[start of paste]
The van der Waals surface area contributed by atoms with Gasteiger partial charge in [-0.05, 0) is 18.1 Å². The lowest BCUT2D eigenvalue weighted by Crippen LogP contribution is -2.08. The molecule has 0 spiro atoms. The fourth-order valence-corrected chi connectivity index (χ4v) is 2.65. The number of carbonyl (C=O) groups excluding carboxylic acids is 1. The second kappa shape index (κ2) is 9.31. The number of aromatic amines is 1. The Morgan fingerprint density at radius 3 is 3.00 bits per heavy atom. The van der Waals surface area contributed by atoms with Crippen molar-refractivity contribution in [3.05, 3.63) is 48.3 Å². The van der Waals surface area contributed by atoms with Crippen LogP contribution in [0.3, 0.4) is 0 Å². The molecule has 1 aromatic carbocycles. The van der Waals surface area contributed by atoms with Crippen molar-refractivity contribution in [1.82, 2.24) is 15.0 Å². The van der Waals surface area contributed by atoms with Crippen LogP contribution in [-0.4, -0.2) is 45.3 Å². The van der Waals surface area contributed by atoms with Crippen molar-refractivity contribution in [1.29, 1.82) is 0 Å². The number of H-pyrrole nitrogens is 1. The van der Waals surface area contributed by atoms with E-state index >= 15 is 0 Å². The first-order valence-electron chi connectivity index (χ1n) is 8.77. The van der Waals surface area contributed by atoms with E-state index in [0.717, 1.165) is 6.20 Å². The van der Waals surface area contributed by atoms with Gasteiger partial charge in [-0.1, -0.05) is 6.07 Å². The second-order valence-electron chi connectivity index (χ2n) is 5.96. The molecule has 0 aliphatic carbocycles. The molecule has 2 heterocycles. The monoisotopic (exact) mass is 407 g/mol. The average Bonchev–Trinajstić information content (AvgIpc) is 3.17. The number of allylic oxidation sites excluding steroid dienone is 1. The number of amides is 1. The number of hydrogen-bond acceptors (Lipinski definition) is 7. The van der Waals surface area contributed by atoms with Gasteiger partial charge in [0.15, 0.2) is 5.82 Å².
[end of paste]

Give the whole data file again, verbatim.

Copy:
The van der Waals surface area contributed by atoms with Gasteiger partial charge in [-0.05, 0) is 18.1 Å². The lowest BCUT2D eigenvalue weighted by Crippen LogP contribution is -2.08. The molecule has 0 spiro atoms. The fourth-order valence-corrected chi connectivity index (χ4v) is 2.65. The number of carbonyl (C=O) groups excluding carboxylic acids is 1. The second kappa shape index (κ2) is 9.31. The number of aromatic amines is 1. The Morgan fingerprint density at radius 3 is 3.00 bits per heavy atom. The van der Waals surface area contributed by atoms with Crippen molar-refractivity contribution in [3.05, 3.63) is 48.3 Å². The van der Waals surface area contributed by atoms with Crippen LogP contribution in [0.3, 0.4) is 0 Å². The molecule has 1 aromatic carbocycles. The van der Waals surface area contributed by atoms with Crippen molar-refractivity contribution in [1.82, 2.24) is 15.0 Å². The van der Waals surface area contributed by atoms with Crippen LogP contribution in [-0.4, -0.2) is 45.3 Å². The van der Waals surface area contributed by atoms with Crippen molar-refractivity contribution in [1.29, 1.82) is 0 Å². The number of H-pyrrole nitrogens is 1. The van der Waals surface area contributed by atoms with E-state index >= 15 is 0 Å². The first-order valence-electron chi connectivity index (χ1n) is 8.77. The van der Waals surface area contributed by atoms with E-state index in [0.717, 1.165) is 6.20 Å². The van der Waals surface area contributed by atoms with Gasteiger partial charge in [-0.1, -0.05) is 6.07 Å². The second-order valence-electron chi connectivity index (χ2n) is 5.96. The molecule has 0 aliphatic carbocycles. The molecule has 2 heterocycles. The monoisotopic (exact) mass is 407 g/mol. The average Bonchev–Trinajstić information content (AvgIpc) is 3.17. The number of allylic oxidation sites excluding steroid dienone is 1. The number of amides is 1. The number of hydrogen-bond acceptors (Lipinski definition) is 7. The van der Waals surface area contributed by atoms with Gasteiger partial charge in [0.15, 0.2) is 5.82 Å².